She’s a cuddler, and wants the adult who reads her books and tells her stories to remain with her until she falls asleep (at which point, they are free to go). This isn’t an unreasonable position, honestly; I’m sure many people fall asleep faster when they have someone to snuggle with as well. The problem was that my evenings were shot: I’d read a few books, retell one of her favorite “mouth stories” (usually Star Wars, but sometimes “The Boy Who Cried Wolf” for some reason), and then I’d be woken by my wife a few hours later having drifted off in a toddler-sized bed. There were even times -dark times- when I couldn’t be roused at all and spent the night sleeping in a kid’s room, my neck uncomfortably crooked to accommodate the plethora of stuffed animals, my legs cramped from curling to accommodate the fact that I was a grown man sleeping in a bed meant for a child.

Reason Two: Playing Games

Mom and Dad play games; games are a big part of our household culture. The daughter has been to Gen Con twice as a human and once as a fetus. She has her own board games which are age appropriate and teach various things. We’ve played games as a family: one of my fondest memories is the “Word Game”  when she was just beginning to talk and we’d ask her to try to pronounce various words that we liked.

Not surprisingly, she has taken to playing games herself. Her favorite games at school are imagination games (the one I witnessed recently was where she was pretending to be an animal in a zoo, waiting for the zoo keeper to fall asleep so she could escape. I could tell she was my kid because the animal she chose to be was a dragon). She likes to pretend to be all sorts of things (including farm equipment), and play-acts with her toys. She even plays at being scared.

My point here is that she was raised in a culture of games, so maybe she can be cut some slack that she thinks some things are games that are really not. When she bolts from her bedroom and runs past me, she thinks we’re playing. But we’re not playing: I’m getting increasingly agitated and frustrated that this kid won’t go to sleep at 10pm. She’s so involved in her game that she can’t see that no one else is having fun with it. Or, y’know, basic child psychology that ascribes a distinct lack of empathy to children around her age (I choose not to buy into this paradigm too much, because I see examples of empathy all the time).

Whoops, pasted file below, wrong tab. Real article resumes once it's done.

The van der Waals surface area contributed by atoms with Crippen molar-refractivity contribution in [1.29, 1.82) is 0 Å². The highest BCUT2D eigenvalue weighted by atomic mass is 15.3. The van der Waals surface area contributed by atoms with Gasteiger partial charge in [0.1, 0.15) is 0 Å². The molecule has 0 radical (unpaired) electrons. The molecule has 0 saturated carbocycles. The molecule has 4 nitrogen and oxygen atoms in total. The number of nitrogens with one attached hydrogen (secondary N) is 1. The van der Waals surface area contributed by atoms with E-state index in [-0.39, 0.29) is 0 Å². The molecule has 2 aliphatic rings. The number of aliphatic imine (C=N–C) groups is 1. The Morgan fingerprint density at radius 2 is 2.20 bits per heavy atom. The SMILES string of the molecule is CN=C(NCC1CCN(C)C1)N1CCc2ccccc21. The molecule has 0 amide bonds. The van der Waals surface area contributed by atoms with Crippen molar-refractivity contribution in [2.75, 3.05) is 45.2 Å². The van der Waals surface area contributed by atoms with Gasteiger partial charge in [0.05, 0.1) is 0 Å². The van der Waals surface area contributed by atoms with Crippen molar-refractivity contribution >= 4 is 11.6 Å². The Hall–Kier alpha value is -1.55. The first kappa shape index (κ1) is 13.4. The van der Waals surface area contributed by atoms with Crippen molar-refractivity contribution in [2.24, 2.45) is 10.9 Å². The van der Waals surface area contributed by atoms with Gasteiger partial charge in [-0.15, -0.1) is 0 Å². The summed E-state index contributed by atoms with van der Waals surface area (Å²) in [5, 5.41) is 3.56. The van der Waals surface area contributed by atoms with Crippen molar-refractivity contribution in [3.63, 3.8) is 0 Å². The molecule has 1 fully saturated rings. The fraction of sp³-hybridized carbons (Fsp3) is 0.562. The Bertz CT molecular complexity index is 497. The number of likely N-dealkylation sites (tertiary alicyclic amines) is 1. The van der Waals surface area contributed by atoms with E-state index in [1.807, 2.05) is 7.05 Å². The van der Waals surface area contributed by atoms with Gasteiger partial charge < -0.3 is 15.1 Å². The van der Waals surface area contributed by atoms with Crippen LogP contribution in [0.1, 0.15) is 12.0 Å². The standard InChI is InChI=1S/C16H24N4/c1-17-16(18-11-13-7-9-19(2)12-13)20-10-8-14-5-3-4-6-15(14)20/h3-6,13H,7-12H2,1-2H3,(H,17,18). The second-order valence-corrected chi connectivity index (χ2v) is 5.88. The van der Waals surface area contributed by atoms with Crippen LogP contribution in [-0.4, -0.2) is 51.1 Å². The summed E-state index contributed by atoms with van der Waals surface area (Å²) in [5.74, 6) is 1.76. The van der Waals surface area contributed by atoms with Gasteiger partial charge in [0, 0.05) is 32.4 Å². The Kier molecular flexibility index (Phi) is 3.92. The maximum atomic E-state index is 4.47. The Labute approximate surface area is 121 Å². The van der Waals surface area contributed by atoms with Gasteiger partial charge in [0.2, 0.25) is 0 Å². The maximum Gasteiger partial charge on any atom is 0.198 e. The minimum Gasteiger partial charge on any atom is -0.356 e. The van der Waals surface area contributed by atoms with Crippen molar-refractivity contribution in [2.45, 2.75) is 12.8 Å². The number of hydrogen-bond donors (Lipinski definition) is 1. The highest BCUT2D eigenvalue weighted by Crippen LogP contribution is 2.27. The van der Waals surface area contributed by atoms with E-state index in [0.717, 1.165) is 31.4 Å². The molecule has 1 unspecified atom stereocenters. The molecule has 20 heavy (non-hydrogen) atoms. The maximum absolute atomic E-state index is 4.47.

The Third Reason

Our child is a gremlin with boundless inappropriate energy (like many children, I suspect). Why else would I be forced to write this hours after her bedtime and frankly long after I’d rather be asleep myself? It doesn’t help that she’s used this week to master door knobs. Like many kids, she gets “punchy” when she’s tired, which any parent will agree is pretty much the worst reaction to being tired ever.

There’s no carefully-weighted parenting decision here: some/most kids are just energetic at all the wrong times. Ours is no exception

The Fourth Secret Reason

Our child is not just energetic, but devious. She learned pretty early on how to manipulate adults with cute ploys (which, I want to make it clear, do not work on parents). She’s also figured out the “rules” and won’t hesitate to adhere to them just to get what she wants. By way of example: about 20 minutes ago, while I was blocking the door to her room so she couldn’t get out, she informed me that she needed to go potty. Knowing full well that the rule is that, thanks to Daniel Tiger, “when you have to go potty, stop and go right away.” She didn’t really need to use the bathroom, but it bought her precious time not doing the thing that I told her to do (GO TO SLEEP!)

This was followed up by a plaintive plea only 10 minutes later for a hug, which she also knows I can’t walk away from. She’s tried negotiating (“What about desert instead?”) and has even made bold assertions (“It’s WAKE UP TIME!”); really anything to get us to change the terms of the order (which, again, she thinks of as a rule in a game).


I don’t actually regret either of the two actual parenting choices that I included as reasons why my daughter hasn’t quite mastered putting herself to sleep yet. They were weighed carefully, and I still believe the decisions were right for our kid and our family (your family may be different). The inappropriate energy is not my fault, nor are her attempts to “lawyer” us. That’s just who she is.